Summary of Facts
September of 2005 Ashley Swenson is faced with preparing a recommendation on the restructuring of the dividend payout policy for Gainesboro Machine Tools Corporation. In the past few years the company has experienced a decrease in sales due to increased competition. With the recent development of the Artificial Workforce, the company is looking at making a positive turnaround. With the soon to come global expansion and the forecasted growth in sales brought by new innovations of the Artificial Workforce, the direction of the dividend policy needs to be determined. When forming the recommendation something to be considered is the thought of rebranding the company to more accurately depict its move into the high tech CAD/CAM industry. Also, the current effects of Hurricane Katrina on the Oil and Gas refinement industry has caused some uncertainty in the near future sales of the Artificial Workforce product line to that industry. Problem
First and foremost the dividend payout policy needs to be addressed. The major options to be considered are: a zero payout policy, a 40% dividend payout policy, or a residual payout policy. The company is also considering taking advantage of the recent stock price decline with a repurchase. Lastly, with the new innovations of the Artificial Workforce, the company is considering a rebrand to reposition themselves in the eyes of the public as a high tech CAD/CAM company. Analysis
In a special letter to shareholders the directors declared their intention to continue their annual dividend, however there are three major options facing the company concerning dividend policy. Zero-dividend payout:
A zero-dividend payout would suggest that the Gainesboro is pursuing a “growth” strategy, a more common approach for technology companies. This would be a significant departure from Gainesboros’ position as a value company that sees itself as a stalwart in the industry. Changing this public perception of the company comes with benefits as well as some drawbacks. The pros of rescinding their commitment to a dividend would be: saving the money for other uses such as R&D or further expansion of its new Artificial Workforce line, and sparking interest from investors who are looking for a stock that is poised for strong growth. According to This departure from past dividend policy would fuel the trend seen in exhibit 4, which highlights the change in makeup of shareholders in Gainesboro. From 1994 to 2004 there has been an investor shift towards investors who are looking for short term, trading-oriented growth. This has been coupled with a retreat in the share of investors looking for long-term investments. A zero-dividend policy would be in direct conflict with the recent message in a letter issued by the board of directors. This would certainly send share prices lower as the current stock has the anticipated future dividends incorporated into its current price. Rescinding the current dividend policy has the potential to alienate a significant portion of the current shareholders. Exhibit 4 provides a clear breakdown of Gainesboro’s shareholders. Nearly 40% of shareholders (13% institutional, 26% individual) have a preference for long-term investment in Gainesboro and prefer a wealth preserving investment rather than a wealth accumulating investment. 40% Dividend:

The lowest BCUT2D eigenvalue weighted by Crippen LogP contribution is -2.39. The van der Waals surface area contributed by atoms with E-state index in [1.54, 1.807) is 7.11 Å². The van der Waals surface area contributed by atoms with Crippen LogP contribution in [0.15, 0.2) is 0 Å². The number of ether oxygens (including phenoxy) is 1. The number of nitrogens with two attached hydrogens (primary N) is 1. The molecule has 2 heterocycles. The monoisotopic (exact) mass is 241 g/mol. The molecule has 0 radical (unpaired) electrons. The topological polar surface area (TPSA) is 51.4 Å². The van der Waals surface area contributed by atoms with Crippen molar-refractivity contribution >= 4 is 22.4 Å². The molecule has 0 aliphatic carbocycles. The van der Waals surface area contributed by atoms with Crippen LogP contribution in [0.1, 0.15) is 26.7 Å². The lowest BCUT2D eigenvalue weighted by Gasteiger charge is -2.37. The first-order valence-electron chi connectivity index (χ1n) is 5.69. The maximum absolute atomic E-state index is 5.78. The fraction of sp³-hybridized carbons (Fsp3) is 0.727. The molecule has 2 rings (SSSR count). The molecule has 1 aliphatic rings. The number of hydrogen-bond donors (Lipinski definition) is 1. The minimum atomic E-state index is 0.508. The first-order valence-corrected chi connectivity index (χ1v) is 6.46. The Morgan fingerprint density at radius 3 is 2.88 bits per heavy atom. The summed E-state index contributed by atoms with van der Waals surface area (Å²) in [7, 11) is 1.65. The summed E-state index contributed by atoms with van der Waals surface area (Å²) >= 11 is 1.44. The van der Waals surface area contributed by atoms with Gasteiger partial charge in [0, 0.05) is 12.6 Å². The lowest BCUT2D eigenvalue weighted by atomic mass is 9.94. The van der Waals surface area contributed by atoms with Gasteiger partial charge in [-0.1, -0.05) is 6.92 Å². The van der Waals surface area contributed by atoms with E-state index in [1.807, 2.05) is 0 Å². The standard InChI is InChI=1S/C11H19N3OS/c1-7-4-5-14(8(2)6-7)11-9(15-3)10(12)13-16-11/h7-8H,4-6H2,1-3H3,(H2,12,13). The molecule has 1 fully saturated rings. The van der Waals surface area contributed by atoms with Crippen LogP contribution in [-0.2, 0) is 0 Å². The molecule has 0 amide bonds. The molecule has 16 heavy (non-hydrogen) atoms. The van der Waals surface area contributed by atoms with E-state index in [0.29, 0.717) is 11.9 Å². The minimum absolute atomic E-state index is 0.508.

Committing to paying a 40% dividend will maintain Gainesboro’s public image as a long standing company in the industry. However paying the dividend will also have several, if not more drawbacks than benefits. Paying the dividend will hurt free cash flow in both the short and long term. Using the projections that Ms. Swenson has provided in exhibit 8, we can estimate that paying a 40% dividend will result in a negative cash flow of $95 million from 2005-2011. Over this same time period, a zero dividend policy would yield a positive free cash flow of $120 million. The dividend would also require that Gainesboro increase it’s...
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